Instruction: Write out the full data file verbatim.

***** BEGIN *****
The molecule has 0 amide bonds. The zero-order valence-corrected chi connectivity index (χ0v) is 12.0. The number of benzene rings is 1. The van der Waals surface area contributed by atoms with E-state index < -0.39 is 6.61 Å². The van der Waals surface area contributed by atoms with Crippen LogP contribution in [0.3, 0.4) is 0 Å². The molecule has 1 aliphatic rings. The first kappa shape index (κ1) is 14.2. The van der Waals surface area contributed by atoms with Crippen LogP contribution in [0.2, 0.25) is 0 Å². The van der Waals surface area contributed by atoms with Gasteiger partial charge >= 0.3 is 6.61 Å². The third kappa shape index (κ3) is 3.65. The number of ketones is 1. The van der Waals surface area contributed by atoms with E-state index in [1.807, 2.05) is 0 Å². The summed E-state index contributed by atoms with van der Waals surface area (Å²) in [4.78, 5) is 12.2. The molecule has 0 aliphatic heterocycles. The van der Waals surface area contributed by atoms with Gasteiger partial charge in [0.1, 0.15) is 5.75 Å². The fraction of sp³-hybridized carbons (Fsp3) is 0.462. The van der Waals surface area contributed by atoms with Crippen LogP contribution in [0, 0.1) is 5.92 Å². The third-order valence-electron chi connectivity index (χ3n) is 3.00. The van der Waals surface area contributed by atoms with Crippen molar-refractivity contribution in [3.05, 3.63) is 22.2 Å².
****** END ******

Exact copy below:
The molecule has 0 amide bonds. The zero-order valence-corrected chi connectivity index (χ0v) is 12.0. The number of benzene rings is 1. The van der Waals surface area contributed by atoms with E-state index < -0.39 is 6.61 Å². The van der Waals surface area contributed by atoms with Crippen LogP contribution in [0.3, 0.4) is 0 Å². The molecule has 1 aliphatic rings. The first kappa shape index (κ1) is 14.2. The van der Waals surface area contributed by atoms with Crippen LogP contribution in [0.2, 0.25) is 0 Å². The van der Waals surface area contributed by atoms with Gasteiger partial charge >= 0.3 is 6.61 Å². The third kappa shape index (κ3) is 3.65. The number of ketones is 1. The van der Waals surface area contributed by atoms with E-state index in [1.807, 2.05) is 0 Å². The summed E-state index contributed by atoms with van der Waals surface area (Å²) in [4.78, 5) is 12.2. The molecule has 0 aliphatic heterocycles. The van der Waals surface area contributed by atoms with Gasteiger partial charge in [0.1, 0.15) is 5.75 Å². The fraction of sp³-hybridized carbons (Fsp3) is 0.462. The van der Waals surface area contributed by atoms with Crippen LogP contribution in [0, 0.1) is 5.92 Å². The third-order valence-electron chi connectivity index (χ3n) is 3.00. The van der Waals surface area contributed by atoms with Crippen molar-refractivity contribution in [3.05, 3.63) is 22.2 Å².